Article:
Gemstone Spotlight: Rare Pink Diamonds

Pink diamonds are rare and exquisite gemstones that have recently become a highly coveted item, and a must-have for any diamond lover or collector. With the recent closure of Rio Tinto’s Argyle Mine in Western Australia, we thought we’d shed some light on just how special these dazzling beauties are!

What Makes a Pink Diamond Pink?

No-one knows for sure what causes the pink colour. Unlike other diamonds in the fancy colour family, pink diamonds don’t contain the impurities that they derive their colour from.

Various theories have been presented regarding the origin of the diamond’s unique hue. Scientists speculate that the enormous pressure undergone by pink diamonds during formation is a likely cause, though others believe it could be related to a seismic shock that impacted the stone’s molecular structure.

Colour Variations

Not all pink diamonds are created equal! There is great variation in the shade and intensity of each pink diamond, ranging from soft rose-tones to vibrant raspberry-hues. However, due to the fact that pink diamonds are significantly rarer than their white counterparts, even the lighter shades are still highly valuable and sought-after. The most expensive pink diamonds are often of a pure pink colour, as well as those that exhibit a purplish hue. 

Image Source: Argyle Pink Diamonds

Pink Diamond Mining

Pink diamonds were first discovered in India’s Kollur Mine, and have since been found in parts of Brazil, Siberia, Russia, South Africa, Canada and Tanzania. While India and Brazil are still known to occasionally produce these rare diamonds, it is Rio Tinto’s Argyle Mine that has been home to the largest quantity of pink diamonds in history.

Responsible for the production of 90 percent of the world's pink diamonds, the Argyle Mine in Western Australia’s Kimberley region recently closed down in late 2020, prompting a significant change in the diamond market. The mine was known to be home to pink diamonds with unmatched vibrancy and depth of colour, with which no other mine in the world could compete.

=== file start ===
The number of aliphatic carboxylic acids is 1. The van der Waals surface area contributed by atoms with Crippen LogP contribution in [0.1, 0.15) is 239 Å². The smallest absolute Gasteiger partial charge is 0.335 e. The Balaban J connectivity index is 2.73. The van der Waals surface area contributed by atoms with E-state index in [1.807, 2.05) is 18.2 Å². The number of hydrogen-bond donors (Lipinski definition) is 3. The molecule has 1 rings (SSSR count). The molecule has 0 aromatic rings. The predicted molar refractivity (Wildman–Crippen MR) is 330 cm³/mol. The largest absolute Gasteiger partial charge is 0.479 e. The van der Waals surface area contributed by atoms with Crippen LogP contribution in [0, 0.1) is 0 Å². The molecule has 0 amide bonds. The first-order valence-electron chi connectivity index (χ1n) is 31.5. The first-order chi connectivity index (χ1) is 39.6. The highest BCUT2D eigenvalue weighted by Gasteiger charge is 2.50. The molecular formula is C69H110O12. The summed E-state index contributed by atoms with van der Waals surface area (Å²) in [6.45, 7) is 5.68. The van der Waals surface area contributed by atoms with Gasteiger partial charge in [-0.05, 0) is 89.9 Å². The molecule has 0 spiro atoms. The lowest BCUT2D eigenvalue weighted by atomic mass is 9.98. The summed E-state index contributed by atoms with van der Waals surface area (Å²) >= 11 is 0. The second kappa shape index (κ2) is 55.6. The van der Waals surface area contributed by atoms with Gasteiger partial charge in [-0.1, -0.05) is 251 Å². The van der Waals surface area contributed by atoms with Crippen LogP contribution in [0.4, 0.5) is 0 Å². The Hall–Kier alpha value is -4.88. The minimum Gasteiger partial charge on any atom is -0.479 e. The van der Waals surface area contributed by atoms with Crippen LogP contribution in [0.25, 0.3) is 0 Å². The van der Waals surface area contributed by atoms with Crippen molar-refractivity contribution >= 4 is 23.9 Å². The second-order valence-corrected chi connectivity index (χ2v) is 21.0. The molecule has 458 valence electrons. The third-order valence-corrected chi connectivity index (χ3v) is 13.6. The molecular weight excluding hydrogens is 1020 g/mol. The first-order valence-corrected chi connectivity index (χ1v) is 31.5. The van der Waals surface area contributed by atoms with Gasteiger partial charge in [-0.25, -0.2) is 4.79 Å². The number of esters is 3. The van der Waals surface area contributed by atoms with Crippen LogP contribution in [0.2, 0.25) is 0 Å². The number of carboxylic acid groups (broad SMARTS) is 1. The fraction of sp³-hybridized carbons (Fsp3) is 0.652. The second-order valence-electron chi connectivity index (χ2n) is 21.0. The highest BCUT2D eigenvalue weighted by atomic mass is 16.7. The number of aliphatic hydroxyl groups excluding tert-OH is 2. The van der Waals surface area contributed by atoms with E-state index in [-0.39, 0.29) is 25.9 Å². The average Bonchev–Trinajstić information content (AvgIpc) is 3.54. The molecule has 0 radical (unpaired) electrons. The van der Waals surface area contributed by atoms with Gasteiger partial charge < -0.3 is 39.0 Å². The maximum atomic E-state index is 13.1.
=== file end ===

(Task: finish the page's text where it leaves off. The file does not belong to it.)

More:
Naturally, this has resulted in much uncertainty surrounding the future of pink diamond mining, with the value and demand for pink diamonds set to increase even further. Class A has been lucky enough to obtain some limited edition packs prior to the mine’s closure, which are available for purchase in-store! 

Right now is the perfect time to consider purchasing one of these rare and magnificent beauties for yourself. Book an appointment with us today to discuss designing a bespoke piece featuring a pink diamond for you, to be in your family for generations to come.


Notable Pink Diamonds

  • Jennifer Lopez's Engagement Ring

It comes as no surprise that when Ben Affleck proposed to Jennifer Lopez with this absolute dazzler back in 2002, it was responsible for a huge increase in demand for coloured diamonds thereafter. Her radiant-cut 6.10 carat fancy intense pink diamond may no longer be sitting on her finger, but it certainly lives on in our dreams!

 Image Source: Vera Anderson / Getty Images


  • Mariah Carey's Engagement Ring
With a collection of all things sparkly large enough to (almost) rival Liz Taylor’s, Mariah Carey is another celebrity who once donned a rather impressive pink diamond when she was engaged to Nick Cave back in 2008. The ring featured an emerald-cut pink diamond between two white diamond side stones, surrounded by 58 additional pave-set pink diamonds (just in case it wasn’t dazzling enough!). 
 Image Source: Pinterest


  • The Noor-ul-Ain Tiara 
The Noor-ul-Ain Diamond Tiara showcases one of the largest pink diamonds in the world. The tiara features an impressive 60-carat pink diamond at its centre, given to Empress Farah Diba during her marriage to Mohammad Reza Shah Pahlavi, the last shah of Iran. 

Image Source: Wikimedia

  • The Pink Star
In April 2017, Sotheby’s auctioned The Pink Star diamond for US $71,200,000 - a world record for any gemstone. The Pink Star, a 59.6-carat oval mixed-cut pink diamond, and the largest internally flawless fancy vivid pink diamond the Gemological Institute of America has ever graded, was mined by De Beers in Africa in 1999. The 132.5 carat rough diamond was meticulously cut and polished over a period of two years and transformed into this stunning gemstone.

Image Source: Getty


It’s hard to say what the future of pink diamond mining holds, but we can be sure that their beauty, value, demand and appeal is endless! Get in touch with us today to discuss securing a pink diamond for yourself.


Banner Image Source: Rio Tinto